The uproar over the “loyalty medallion” is a parable of the “Anyone but Bibi” camp's blindness to the economic inequality that feeds support for Benjamin Netanyahu. Despite the critics' claims, the medallion isn't a sign of a personality cult but a show of support for the loyalty regime that Netanyahu is offering his voters as the Israeli version of populism.
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If that's true, the loyalty medallion is no different than the left's use of Yitzhak Rabin as a symbol for the defense of democracy. Whereas the chances of victory over Netanyahu depend on presenting a distributive alternative to the loyalty regime, the social failure revealed in the blindness to the medallion could lead to the defeat of the “Anyone but Bibi” camp.
The loyalty regime is the system of government that Netanyahu has established since 2009. He has turned voting for right-wing parties into semi-official criteria for receiving government benefits and investments. As far as Netanyahu is concerned, this was a substitution for the welfare state and a means to dismantle it, a mechanism to compensate the lower classes harmed by his neoliberal policies.
Because it's a compensation mechanism, the loyalty regime is the axis of Israeli populism and shapes its image. In this way, the conflict between Netanyahu and the justice system stems above all from the need to legitimize the loyalty regime's antidemocratic assumptions so it can compensate Netanyahu's supporters. His personal battles against the legal system wouldn't have become an explosive issue if they hadn't become an integral part of the fight to advance the loyalty regime. Similarly, the “Second Israel” theory of Avishai Ben-Haim is an ideological reflection, an unconscious one, of the logic of the loyalty regime's actions.
The "Anyone but Bibi" coalition came out against the loyalty regime, seemingly in the name of democracy but in reality to uproot the class bias of the compensation mechanism for the lower classes. So, because the "government of change" is the representative of the better-off classes, it has adopted a strict Thatcherite policy. This has idealized the compensation mechanism among the lower classes, putting the return of the loyalty regime – and Netanyahu as its representative – into the heart of the political battle. The Thatcherism of the "government of change" was revealed immediately in the cancellation of the furlough policies that Netanyahu introduced to help workers stung by the pandemic.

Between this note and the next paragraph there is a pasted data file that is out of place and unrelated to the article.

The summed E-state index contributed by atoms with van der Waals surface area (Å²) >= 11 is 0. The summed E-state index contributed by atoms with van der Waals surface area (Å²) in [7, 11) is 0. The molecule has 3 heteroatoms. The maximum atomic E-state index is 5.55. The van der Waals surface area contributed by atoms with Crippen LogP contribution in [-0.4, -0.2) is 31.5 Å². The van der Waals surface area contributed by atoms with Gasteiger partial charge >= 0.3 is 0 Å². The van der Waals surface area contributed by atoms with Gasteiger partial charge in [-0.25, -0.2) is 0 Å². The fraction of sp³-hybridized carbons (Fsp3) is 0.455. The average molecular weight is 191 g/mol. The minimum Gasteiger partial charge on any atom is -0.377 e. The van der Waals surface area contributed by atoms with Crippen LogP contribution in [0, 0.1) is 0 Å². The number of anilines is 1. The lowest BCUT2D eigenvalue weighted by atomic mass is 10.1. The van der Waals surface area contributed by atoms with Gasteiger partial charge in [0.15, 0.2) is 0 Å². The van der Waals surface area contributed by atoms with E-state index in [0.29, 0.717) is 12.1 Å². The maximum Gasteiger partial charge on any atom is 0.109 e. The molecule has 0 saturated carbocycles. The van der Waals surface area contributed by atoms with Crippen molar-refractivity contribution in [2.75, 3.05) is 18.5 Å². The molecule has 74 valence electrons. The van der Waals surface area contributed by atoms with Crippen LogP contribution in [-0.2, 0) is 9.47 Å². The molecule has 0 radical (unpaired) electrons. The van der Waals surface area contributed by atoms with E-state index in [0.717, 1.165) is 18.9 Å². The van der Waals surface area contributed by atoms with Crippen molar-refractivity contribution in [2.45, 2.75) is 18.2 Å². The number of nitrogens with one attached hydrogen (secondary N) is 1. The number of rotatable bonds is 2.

The furlough arrangement reflected the loyalty regime's presumptions: Netanyahu rejected the European Union's model of providing workers with economic security, and preferred furloughs and grants, which undermined economic security – and created political dependence on Netanyahu's decisions. At the same time, the furlough model and grants compensated low-wage earners and people with large families, typical Netanyahu voters.
The government’s Thatcherite policies, which harmed the lower classes and benefited the better-off, were also seen in the exacerbated budget austerity. The government’s savings translated into increased expenses for the people, widening economic inequality.
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This is how the package deal that the Finance Ministry concocted lowered the minimum wage and overtime calculations. Meanwhile, under the pretext of fighting the high cost of living, tax benefits for high earners were increased. The government’s choice not to intervene in the housing market also prioritized the better-off; homeowners benefited from rising prices while the public housing sector continued to atrophy, gravely harming the lower classes.
The economic policies of the "government of change" have pushed those hurt by its Thatcherism to cling to the loyalty regime with its compensation mechanisms; that is, populism. But populism is a false antithesis to Thatcherism. In practice, both are complements of a neoliberal order. The true antithesis to Thatcherism and populism are democracy and the welfare state. Similarly, the upper classes' poisonous illusion that democratic Thatcherism is possible rouses in the lower classes a counterreaction in the form of support for antidemocratic populism.
But Netanyahu supporters consider condemnations of antidemocratic populism an attempt to provide a moral tint for preserving the upper classes' privileges. Therefore, the loyalty regime is the lower classes' answer to the upper classes' privileged wealth. That's why the "Anyone but Bibi" camp faces a political choice: privilege or democracy; that is, social democracy. As of now, it has chosen privilege.
Meretz and Labor were supposed to rescue the "Anyone but Bibi" camp from this class-based trap. But their actions show us that these parties prefer to squabble with Yair Lapid over the leftovers of the better-off classes. As of now, only Labor's Naama Lazimi has eschewed this line and is offering an agenda that clearly speaks to the lower classes and the country's outskirts; only a change in their voting patterns offers a chance to beat Netanyahu.
The people with the power to change the suicidal direction of the left’s Titanic are the members of Labor and Meretz. Voters in these parties' primaries can reject the candidates who express nostalgia for a past that no longer exists. Instead, they can promote candidates with a radical distributive agenda; promoters of budgetary expansion with links to the unions. These are candidates who see their parties' futures in a dialogue with the lower classes that support Netanyahu, earning their trust to establish a new political alliance in Israel.
Prof. Daniel Gutwein is a socioeconomic historian.